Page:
That is technically true. In KSP the official concept of a quest is really called a "contract" in keeping with the whole space program theme. However, missions do exist as a concept even if not supported by mechanics. There are various definitions for what a mission can be, however, for now, let us assume that a mission is any operation involving a flight, atmospheric or through space, that has some purpose in advancing the goals of our space program. Missions include completing contracts, but there are other reasons to embark upon missions. Lets just talk about a few and why performing a variety of mission types other than just completing contracts is important to the success of our space program. In doing so, we may be able to get our arms around the realm of possibility when faced with the question, "now what?"
Contracts are the life blood of our space program, because the advancement of our program depends almost entirely on our ability to pay for parts, fuel, recruits and buildings. Contracts also augment our scientific knowledge by awarding a small number of points upon completion. The amount of points can add up rapidly over time. Contracts also provide an increase (or decrease) in reputation for our program upon completion (or failure). Reputation is a slushy currency. It can be converted into science points of funds. It can also be accumulated to unlock better quality missions. As such, reputation points, if accumulated, act as a kind of investment into future missions. This can enhance the growth rate of the program as it matures.
Infrastructure includes hardware and kerbals that are strategically deployed to enable the success of future missions. Often when designing a mission, it helps to fly a few mission beforehand to forward deploy resources that are needed for the actual mission to succeed. Reasons why infrastructure might be needed are many and varied, but they include:
- Staging fuel in orbit to extend the range of a deep space mission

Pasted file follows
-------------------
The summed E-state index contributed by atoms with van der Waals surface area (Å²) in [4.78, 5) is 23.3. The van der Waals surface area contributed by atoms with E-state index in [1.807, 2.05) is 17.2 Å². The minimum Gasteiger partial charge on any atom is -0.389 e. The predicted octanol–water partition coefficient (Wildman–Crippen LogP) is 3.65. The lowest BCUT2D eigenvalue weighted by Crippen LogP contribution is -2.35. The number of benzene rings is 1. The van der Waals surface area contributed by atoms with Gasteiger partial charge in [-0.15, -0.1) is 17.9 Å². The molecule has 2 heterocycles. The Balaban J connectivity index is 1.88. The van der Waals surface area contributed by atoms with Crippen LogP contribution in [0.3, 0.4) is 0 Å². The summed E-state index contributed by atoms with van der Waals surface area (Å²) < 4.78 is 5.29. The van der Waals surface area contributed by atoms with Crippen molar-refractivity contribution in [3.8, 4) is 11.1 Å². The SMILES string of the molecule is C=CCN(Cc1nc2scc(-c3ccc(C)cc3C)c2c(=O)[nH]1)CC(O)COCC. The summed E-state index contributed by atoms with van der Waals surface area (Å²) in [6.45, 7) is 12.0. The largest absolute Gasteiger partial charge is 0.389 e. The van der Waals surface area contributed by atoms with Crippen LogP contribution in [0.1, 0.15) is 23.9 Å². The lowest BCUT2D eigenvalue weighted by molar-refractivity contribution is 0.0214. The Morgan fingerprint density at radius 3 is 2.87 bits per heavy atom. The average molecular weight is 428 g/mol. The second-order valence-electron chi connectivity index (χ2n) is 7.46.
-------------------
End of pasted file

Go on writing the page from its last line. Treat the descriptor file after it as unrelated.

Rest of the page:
- Staging parts in orbit to incrementally build a deep space vehicle rather than attempting to launch an impractically large structure from the KSC pad
- Mining and refining resources into fuel to be used for space operations rather than launching fuel from Kerbin at greater expense
- Enabling communications (when using the RemoteTech mod)
- Establishing a permanently manned space presence that can serve as an abort location for busted missions among other uses
Spaceflight and atmospheric flight is risky business. Risk is such an important factor in managing any flight operations program that it is a central aspect of all program management activities. A risk can be defined as any undesired incident that can occur during a flight resulting in the loss of capability, crew or equipment. Prototypes are built and tested to minimize certain kinds of risks, especially those risks caused by design flaws.
The purpose of a prototype mission is to test a prototype design. A prototype design is usually created when the program manager (us) is not sure whether or not a design will work as intended. For example, we may want to launch a crew of two kerbals into orbit around the mun. Replacing each Kerbal will cost us at least 125,000 (can be much higher if we already have other kerbals active in our program). The total cost of the launch vehicle and payload that can put two kerbals into orbit around the mun is probably somewhere around 20,000. Lets say for argument's sake that we have designed a solid fuel booster stage for the launch vehicle that relies on a radial attachment to attach itself to the main engine stack, and let us say that we have never tried to use radial attachments and are unsure if they will fail during the flight do to the high sheering forces produced by the booster engines. It could be said then that there is a risk that the attachment will fail resulting in a complete loss of all stages including the payload and the loss of both crew members. The total cost of this loss can be calculated as 20,000 (vehicle) + 125,000 (crew replacement) = 145,000.
Rather than launching and hoping for the best, we act wisely as managers of our program and we decide to build a prototype vehicle to test out the attachment parts under realistic conditions. First, we build the launch vehicle exactly as we intend to launch it. Then we build a payload by replacing the manned command pod with an unmanned probe core. Not only does this lower the cost of the vehicle to 18,500, but it also allows us to perform the testing without risking our crew. If the prototype fails, we lose only 18,500. If it succeeds, we may even get some of that 18,500 back as recovered parts. Once we complete the prototype mission, we are out the cost of the prototype vehicle, and now we can adjust the attachments to make them sturdier, or perhaps do nothing at all if the testing went fine. Now we can run the actual manned mission using this launch system at a much reduced risk of failure. And rather than accidentally losing 145,000 on a failed manned mission, we intentionally spent 18,500 to ensure that the chances of the greater loss are minimized.